The National Aeronautics and Space Administration Design Program is a modernist vision for an optimistic future. The logo (often referred to as the “worm”) evokes qualities of unity, technical precision, scientific capabilities and uniqueness. Reduced to its simplest form; the one width, continuous-stroke letters are as contemporary today as when the logo was first introduced by Richard Danne (Design Director) and Bruce Blackburn (Designer) at Danne & Blackburn, New York, NY) more than 37 years ago. How then, in 1992, after 19 years, did such an emblematic design program for a future-oriented Federal Agency be dropped for it’s previous (now current) Insignia (the “meatball”)? What follows is a heartfelt personal account from Mr. Danne on the obstacles and achievements of one of the century’s most important and widely published design programs.
After visiting world cities in recent years, the members of the AGI Switzerland thought it would be appealing to create a contrast this time around.Biel/Bienne, the city at the foot of the Jura Mountains, is even unknown to many Swiss. It is considered the epitome of averageness, although it is the home of a watch industry of world renown. As a venue, what makes Biel appealing in particular is its apparent ordinariness and normalcy: the other Switzerland. The bilingual city is situated on the language border; it is exceptional as a multicultural living space with 125 nationalities and 65 linguistic groups. It is located in a wine-growing region and its cuisine is distinguished by that of neighbouring France. The unobtrusive beauty of the Jura range and the lake and river landscapes enable restful hours.In our time-proven manner, we will present member contributions, perspectives and professional alternatives at the Kongresshaus/Palais des Congrès in Biel between 21 and 25 September 2015.Those who wish to extend their stay in Biel can visit the cities of Basel, Berne, Zürich and Lausanne by rail in less than an hour.The AGI Switzerland is looking forward to welcoming our friends and members to Biel.
A while ago, I made a comment on this thread in Reddit. In the comment I said: “Actually…. this is really not a good design process…” and was down voted to hell. I can understand the sentiment and I don’t generally disagree with the process of sketching, digitizing and refinement, but I do have an issue with the way such logos are defined in specifications. Here I want to introduce a concept of geometric shape construction that can be utilized to make your logo design better and specifications more clear. Now, you might ask, what the heck is CSC? I don’t want to read the Wikipedia article, it’s too damn long. Well, CSC is an ancient technique utilized by mathematicians to define geometric shapes. Basically you can reproduce a geometric shape just by using a straightedge (without measurement marks) and a compass.
There’s no way of 100% future proofing every design you make but there are strategies, design guidelines & standards, mobile-first techniques, and many other approaches that will allow your work to look awesome on devices that haven’t even been invented yet. Look beyond the scope of your current project (believe me, it will be interacted with on devices that don’t exist yet) and be ready to embrace new solutions so that the experiences you create can tap into their future potential.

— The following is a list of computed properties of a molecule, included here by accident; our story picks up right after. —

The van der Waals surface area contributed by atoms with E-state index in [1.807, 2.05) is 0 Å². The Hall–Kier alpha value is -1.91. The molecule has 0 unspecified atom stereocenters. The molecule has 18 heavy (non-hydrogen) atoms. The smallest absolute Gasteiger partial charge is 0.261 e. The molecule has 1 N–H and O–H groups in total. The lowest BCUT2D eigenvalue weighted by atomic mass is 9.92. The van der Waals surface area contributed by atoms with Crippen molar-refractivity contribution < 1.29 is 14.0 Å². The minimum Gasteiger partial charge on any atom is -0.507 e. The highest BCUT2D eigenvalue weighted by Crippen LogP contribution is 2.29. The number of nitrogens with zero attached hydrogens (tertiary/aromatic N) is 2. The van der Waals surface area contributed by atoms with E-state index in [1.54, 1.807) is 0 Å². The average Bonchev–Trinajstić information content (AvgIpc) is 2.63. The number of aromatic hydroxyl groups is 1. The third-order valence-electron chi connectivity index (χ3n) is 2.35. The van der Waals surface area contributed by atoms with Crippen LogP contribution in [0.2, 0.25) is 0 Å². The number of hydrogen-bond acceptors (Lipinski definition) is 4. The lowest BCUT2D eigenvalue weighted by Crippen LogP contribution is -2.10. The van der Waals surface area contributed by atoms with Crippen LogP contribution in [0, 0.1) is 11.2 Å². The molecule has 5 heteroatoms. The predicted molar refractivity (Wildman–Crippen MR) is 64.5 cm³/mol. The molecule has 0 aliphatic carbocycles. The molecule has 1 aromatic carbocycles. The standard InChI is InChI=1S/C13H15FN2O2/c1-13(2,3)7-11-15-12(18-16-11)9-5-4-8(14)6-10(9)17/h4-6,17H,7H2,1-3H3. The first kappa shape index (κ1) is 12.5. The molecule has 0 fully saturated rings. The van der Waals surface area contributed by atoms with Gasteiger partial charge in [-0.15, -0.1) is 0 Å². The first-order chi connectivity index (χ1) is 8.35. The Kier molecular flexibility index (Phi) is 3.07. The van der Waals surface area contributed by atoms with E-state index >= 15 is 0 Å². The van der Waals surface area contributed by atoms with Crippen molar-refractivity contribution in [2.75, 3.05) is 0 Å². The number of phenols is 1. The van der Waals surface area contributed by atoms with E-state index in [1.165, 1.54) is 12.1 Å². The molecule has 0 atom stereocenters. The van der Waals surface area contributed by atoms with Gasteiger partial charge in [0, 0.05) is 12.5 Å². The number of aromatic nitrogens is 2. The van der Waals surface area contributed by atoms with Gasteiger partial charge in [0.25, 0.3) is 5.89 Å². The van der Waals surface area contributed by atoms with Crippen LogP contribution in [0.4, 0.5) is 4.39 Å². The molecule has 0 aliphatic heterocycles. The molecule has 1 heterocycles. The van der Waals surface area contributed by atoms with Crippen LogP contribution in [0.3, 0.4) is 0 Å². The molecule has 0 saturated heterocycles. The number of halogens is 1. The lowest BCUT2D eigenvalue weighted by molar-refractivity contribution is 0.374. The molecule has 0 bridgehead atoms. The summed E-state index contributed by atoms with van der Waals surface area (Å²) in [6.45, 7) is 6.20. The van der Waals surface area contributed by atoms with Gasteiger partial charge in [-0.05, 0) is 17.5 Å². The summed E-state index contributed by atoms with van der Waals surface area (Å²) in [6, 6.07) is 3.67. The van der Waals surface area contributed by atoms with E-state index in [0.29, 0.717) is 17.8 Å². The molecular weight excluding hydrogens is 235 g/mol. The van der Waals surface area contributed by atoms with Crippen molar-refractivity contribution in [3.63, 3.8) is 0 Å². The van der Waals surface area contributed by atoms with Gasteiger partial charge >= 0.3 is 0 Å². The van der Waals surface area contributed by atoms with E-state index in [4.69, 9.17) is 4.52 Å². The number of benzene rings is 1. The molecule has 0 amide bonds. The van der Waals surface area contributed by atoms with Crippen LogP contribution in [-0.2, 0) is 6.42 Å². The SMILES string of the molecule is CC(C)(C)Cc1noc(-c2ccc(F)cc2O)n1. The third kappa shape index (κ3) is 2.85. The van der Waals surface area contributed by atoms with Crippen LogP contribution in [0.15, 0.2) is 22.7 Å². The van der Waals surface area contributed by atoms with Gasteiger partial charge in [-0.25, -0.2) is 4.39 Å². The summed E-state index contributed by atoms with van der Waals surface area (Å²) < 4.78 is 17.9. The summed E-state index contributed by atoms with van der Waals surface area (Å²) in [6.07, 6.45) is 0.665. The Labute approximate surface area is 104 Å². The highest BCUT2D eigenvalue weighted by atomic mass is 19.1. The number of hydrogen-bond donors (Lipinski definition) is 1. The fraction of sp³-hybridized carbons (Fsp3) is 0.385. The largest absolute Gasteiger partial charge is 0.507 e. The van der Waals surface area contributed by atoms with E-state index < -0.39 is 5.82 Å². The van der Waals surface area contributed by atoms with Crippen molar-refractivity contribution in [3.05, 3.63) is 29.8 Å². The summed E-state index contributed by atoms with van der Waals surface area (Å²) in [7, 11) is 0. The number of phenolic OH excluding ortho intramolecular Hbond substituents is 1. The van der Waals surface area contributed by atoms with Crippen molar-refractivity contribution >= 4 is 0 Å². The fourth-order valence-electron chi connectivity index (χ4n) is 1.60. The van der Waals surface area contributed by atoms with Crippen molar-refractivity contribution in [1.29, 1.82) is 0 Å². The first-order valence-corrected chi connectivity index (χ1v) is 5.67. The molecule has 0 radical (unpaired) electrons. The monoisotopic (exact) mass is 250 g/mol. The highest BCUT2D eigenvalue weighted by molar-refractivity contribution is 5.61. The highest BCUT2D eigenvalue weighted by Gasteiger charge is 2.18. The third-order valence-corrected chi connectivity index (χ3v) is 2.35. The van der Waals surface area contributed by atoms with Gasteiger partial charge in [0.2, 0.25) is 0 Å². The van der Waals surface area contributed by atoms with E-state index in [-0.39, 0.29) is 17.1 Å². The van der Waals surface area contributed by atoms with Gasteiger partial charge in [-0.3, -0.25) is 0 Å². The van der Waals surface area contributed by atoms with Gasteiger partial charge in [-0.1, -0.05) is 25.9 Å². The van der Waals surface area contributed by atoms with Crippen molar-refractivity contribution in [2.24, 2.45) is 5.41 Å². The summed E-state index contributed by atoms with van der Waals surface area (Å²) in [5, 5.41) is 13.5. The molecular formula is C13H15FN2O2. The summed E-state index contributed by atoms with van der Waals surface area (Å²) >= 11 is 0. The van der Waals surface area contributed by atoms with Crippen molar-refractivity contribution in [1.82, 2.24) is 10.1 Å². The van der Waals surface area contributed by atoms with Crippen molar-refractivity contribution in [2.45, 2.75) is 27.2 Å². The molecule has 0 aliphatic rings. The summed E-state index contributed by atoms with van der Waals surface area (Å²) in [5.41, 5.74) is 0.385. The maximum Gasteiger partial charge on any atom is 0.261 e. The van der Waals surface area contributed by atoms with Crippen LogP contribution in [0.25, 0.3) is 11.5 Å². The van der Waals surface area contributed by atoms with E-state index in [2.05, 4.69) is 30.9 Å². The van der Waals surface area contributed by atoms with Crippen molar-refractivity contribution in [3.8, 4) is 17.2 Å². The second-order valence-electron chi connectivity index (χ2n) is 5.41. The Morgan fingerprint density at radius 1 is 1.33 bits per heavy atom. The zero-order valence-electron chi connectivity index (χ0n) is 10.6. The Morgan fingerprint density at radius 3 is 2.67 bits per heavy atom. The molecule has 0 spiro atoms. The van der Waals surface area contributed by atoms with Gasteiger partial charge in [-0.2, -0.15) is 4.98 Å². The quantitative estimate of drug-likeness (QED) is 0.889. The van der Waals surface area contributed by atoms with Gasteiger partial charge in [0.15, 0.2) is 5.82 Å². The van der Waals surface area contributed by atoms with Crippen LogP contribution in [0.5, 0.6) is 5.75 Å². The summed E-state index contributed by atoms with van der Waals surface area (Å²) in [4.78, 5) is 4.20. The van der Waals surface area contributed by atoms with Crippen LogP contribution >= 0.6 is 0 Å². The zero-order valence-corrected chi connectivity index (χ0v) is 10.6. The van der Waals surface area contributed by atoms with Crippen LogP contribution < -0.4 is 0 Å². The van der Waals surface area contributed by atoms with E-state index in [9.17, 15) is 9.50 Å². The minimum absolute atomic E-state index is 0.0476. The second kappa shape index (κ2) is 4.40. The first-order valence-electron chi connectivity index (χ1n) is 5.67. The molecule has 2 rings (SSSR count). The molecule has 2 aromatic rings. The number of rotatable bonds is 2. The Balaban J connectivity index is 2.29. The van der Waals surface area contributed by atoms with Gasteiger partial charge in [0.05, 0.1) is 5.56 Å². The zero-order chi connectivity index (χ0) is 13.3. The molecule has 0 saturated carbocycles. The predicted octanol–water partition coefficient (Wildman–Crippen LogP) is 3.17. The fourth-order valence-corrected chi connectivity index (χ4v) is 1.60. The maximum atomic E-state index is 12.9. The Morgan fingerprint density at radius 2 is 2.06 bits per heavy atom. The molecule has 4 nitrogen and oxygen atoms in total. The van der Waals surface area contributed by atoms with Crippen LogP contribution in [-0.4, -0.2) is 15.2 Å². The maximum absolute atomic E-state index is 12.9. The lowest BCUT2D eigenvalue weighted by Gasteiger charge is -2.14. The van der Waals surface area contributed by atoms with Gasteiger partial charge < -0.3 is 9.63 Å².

I’ll actually be talking about this galaxy, our earth to be exact, but the opening sequence to Star Wars always brings up a kind of romanticized nostalgia for new tech introduced via sci-fi (you’ll see why this bears relevance soon).
In 1963 Hermann Zapf walked into an American design school, snapped a piece of chalk in half and, with its side edge, drew a perfect lowercase g on the blackboard. He went on to give an inspired lecture on the different angles that a calligrapher uses when holding a pen, and how strokes differ between calligraphy and typography – all illustrated, not with slides, but with impeccably executed chalk drawings.
Zapf, who has died aged 96, showed off these sumptuous drawing skills on many occasions over his long life, not always with the calligrapher’s usual tools of nibbed pen or fine brush. He could draw a faultless line just as easily with chalk on a board or with a ballpoint on a school pad, and in 1960 was chosen to write out the Preamble of the Charter of the United Nations, held at the Pierpont Morgan Library in New York. He also brought his calligraphic talent to the design of a string of typefaces over seven decades, a period in which the industry moved rapidly from hot metal typesetting through photocomposition to digitisation. Zapf is one of the few people who designed letters for all three methods.
Immediately after the second world war, Frankfurt became the centre of West Germany’s book trade. Its type foundries needed new Roman types since blackletter, the traditional script once regarded by the Nazis as quintessentially German, had been replaced by the Roman alphabet as the standard in 1941. Zapf worked for the Stempel foundry and in 1949 he designed the Palatino typeface for it.